"I was very clear. I recognised this as a cultural change issue. If data is an asset it takes cultural change to see it as an asset.
"That means every decision you make that impacts on data, you have to recognise that. I explained the outcomes and benefits of that and you don't try and impose massive compliance burdens and so on but just show where there's some responsibility and where you have to be careful," Jeffery adds.
No more two year, $2M tools
IP Australia is not new to sharing data. As part of the act that established the agency, all applications go on public registers. The registers are searchable online and over the past few years the agency has been putting out datasets in bulk on data.gov.au. At last count its IPGOD (IP Government Open Data) dataset was the seventh most downloaded from that site.
"It's really well used," says Jeffery. But there are limitations to its access and use. There's also increasing amounts of internal data, and a number of disparate applications that have been built by analytics teams.
"As chief data officer I want to make sure I can find my data, I can value it, and I can get it shared and used in a better way. I want to get rid of this proliferation, spaghettification of data ... data spaghetti that's been built up over the years," Jeffery says.
"One of the challenges, and this is a reasonably common challenge, is we've built a range of useful applications, both in collecting data better, using specific datasets better, enabling our new data science teams, our reporting teams, or our analysis teams to do better work with data, but what they tend to do is do it in an ad-hoc way," Jeffery explained.
In April, IP Australia contracted Capgemini to develop a cloud-based data management, analysis and reporting platform using leading edge technologies and data management concepts.
The $11million project – dubbed business intelligence and analytics or BI&A – will see Capgemini provision and manage the infrastructure through Amazon Web Services (AWS), while providing operations and support after the capability is implemented.
"One of the benefits of doing it in the cloud is that trusted third parties whether that's other agencies or academics or however we maintain that trust, can come into our platform, use the data, potentially bring their own data in, and do things within the platform we provide," Jeffery says.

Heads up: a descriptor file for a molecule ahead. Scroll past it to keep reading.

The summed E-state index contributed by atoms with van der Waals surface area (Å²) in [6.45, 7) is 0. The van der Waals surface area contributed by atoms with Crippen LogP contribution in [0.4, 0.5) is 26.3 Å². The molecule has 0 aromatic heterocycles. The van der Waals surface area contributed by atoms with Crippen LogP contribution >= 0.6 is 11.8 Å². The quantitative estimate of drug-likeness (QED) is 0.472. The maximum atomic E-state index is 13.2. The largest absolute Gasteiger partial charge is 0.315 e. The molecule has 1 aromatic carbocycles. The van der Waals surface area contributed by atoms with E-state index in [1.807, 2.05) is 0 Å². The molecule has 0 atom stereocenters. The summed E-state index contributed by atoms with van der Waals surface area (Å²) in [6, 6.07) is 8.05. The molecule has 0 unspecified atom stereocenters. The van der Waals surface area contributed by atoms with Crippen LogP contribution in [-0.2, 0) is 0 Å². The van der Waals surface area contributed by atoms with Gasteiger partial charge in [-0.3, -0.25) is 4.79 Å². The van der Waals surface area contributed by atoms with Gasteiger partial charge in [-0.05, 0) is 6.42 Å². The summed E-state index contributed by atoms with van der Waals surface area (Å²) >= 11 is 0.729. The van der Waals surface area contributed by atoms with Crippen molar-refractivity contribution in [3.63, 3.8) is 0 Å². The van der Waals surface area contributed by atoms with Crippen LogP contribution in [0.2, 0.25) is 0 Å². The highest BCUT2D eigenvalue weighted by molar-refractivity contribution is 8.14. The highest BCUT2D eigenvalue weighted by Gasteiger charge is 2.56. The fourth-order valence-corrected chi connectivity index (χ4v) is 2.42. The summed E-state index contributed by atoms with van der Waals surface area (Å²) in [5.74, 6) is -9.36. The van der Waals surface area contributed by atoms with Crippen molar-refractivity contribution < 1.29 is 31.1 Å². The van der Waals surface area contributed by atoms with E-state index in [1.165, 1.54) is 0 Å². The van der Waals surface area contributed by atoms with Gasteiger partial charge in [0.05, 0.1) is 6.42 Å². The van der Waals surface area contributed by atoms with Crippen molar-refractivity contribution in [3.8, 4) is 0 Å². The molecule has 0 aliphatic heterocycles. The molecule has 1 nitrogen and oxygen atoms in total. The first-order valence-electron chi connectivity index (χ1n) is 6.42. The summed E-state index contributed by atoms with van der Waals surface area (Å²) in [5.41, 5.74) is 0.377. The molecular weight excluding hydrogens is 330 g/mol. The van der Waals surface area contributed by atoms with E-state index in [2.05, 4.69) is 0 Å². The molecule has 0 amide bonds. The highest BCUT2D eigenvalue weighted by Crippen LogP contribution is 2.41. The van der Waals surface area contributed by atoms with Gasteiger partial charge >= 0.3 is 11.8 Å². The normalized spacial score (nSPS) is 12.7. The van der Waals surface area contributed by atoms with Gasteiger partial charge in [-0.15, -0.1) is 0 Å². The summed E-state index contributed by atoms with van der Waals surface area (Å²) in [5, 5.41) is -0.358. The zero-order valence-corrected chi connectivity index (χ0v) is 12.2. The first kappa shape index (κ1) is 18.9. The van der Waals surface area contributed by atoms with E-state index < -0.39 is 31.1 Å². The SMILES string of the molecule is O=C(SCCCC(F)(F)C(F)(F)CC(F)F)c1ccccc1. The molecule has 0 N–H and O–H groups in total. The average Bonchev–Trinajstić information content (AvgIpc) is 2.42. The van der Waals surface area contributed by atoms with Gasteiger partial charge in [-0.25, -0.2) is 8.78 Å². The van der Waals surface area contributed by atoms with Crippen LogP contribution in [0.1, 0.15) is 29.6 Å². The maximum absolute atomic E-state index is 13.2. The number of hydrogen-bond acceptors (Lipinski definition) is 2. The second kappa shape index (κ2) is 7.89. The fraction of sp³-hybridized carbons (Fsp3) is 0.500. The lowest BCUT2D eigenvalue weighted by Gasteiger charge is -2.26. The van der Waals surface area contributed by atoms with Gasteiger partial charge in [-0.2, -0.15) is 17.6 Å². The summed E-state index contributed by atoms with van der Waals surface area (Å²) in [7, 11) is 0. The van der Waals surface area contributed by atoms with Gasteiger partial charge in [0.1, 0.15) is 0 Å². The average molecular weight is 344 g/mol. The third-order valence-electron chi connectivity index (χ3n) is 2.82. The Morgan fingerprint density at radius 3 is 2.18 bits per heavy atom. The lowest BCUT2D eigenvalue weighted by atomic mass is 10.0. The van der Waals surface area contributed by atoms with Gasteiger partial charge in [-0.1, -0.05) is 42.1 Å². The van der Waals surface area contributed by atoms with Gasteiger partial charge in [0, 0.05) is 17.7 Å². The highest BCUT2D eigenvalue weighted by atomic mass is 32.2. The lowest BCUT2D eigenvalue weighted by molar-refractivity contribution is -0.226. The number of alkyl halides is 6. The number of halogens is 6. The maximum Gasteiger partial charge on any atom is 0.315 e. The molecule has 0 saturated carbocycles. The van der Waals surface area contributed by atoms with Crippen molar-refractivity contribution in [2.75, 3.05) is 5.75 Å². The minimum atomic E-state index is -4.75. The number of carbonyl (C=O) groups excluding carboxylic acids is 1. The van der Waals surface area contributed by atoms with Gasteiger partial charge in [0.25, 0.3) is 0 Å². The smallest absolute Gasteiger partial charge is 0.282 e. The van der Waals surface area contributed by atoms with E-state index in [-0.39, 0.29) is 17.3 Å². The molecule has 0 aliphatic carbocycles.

"Traditionally you would have to take a copy of data and take it to someone else's location and put it on their computers."
Over the past five months data pipelines have been built to feed into a data lake and lab environments stood up; analytics tools and the third party platform will soon follow.
"What we want to do is get us to a place where it's not two years and two million dollars for every analytics tool we want to build," Jeffery adds.
The promise of a unified analytics platform – which is being delivered using a modified agile methodology - is already proving itself in a proof-of-concept called TM-Link, a single, internationally linked trade mark database.
The tool, developed in collaboration with Swinburne University of Technology, can track where companies are registering trademarks and use the information as an indicator of expansion plans. It will be hosted on BI&A.
"One of the keys to [BI&A] is it's enterprise-wide, we wanted to get away from analytics teams building their own things ... it really is a cultural shift. I think probably what I underestimated there is the number of cultural shifts we're trying to do at once," Jeffery says.
"The cultural shift to make data an asset, the cultural shift to move to the cloud, and the cultural shift to move to that rapid processing and continuous integration that is enabling these sorts of practices that really the analytics people need."
George Nott travelled to Canberra as a guest of AWS.